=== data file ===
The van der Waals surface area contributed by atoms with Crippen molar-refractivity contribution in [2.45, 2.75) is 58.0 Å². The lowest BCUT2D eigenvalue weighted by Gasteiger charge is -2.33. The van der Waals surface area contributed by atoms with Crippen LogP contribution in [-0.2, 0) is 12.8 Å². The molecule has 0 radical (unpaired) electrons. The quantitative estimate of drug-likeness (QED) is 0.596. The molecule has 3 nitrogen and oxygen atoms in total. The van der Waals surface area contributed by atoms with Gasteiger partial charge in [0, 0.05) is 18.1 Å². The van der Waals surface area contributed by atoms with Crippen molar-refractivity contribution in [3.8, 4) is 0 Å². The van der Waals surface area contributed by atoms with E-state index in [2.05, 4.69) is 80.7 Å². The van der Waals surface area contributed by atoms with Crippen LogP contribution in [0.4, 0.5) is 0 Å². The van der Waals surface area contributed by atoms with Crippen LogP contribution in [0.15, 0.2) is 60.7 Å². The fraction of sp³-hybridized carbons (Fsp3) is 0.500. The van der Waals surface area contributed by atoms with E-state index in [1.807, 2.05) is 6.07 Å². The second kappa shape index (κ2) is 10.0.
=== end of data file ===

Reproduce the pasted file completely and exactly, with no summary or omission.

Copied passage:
The van der Waals surface area contributed by atoms with Crippen molar-refractivity contribution in [2.45, 2.75) is 58.0 Å². The lowest BCUT2D eigenvalue weighted by Gasteiger charge is -2.33. The van der Waals surface area contributed by atoms with Crippen LogP contribution in [-0.2, 0) is 12.8 Å². The molecule has 0 radical (unpaired) electrons. The quantitative estimate of drug-likeness (QED) is 0.596. The molecule has 3 nitrogen and oxygen atoms in total. The van der Waals surface area contributed by atoms with Gasteiger partial charge in [0, 0.05) is 18.1 Å². The van der Waals surface area contributed by atoms with Crippen molar-refractivity contribution in [3.8, 4) is 0 Å². The van der Waals surface area contributed by atoms with E-state index in [2.05, 4.69) is 80.7 Å². The van der Waals surface area contributed by atoms with Crippen LogP contribution in [0.4, 0.5) is 0 Å². The van der Waals surface area contributed by atoms with Crippen LogP contribution in [0.15, 0.2) is 60.7 Å². The fraction of sp³-hybridized carbons (Fsp3) is 0.500. The van der Waals surface area contributed by atoms with E-state index in [1.807, 2.05) is 6.07 Å². The second kappa shape index (κ2) is 10.0.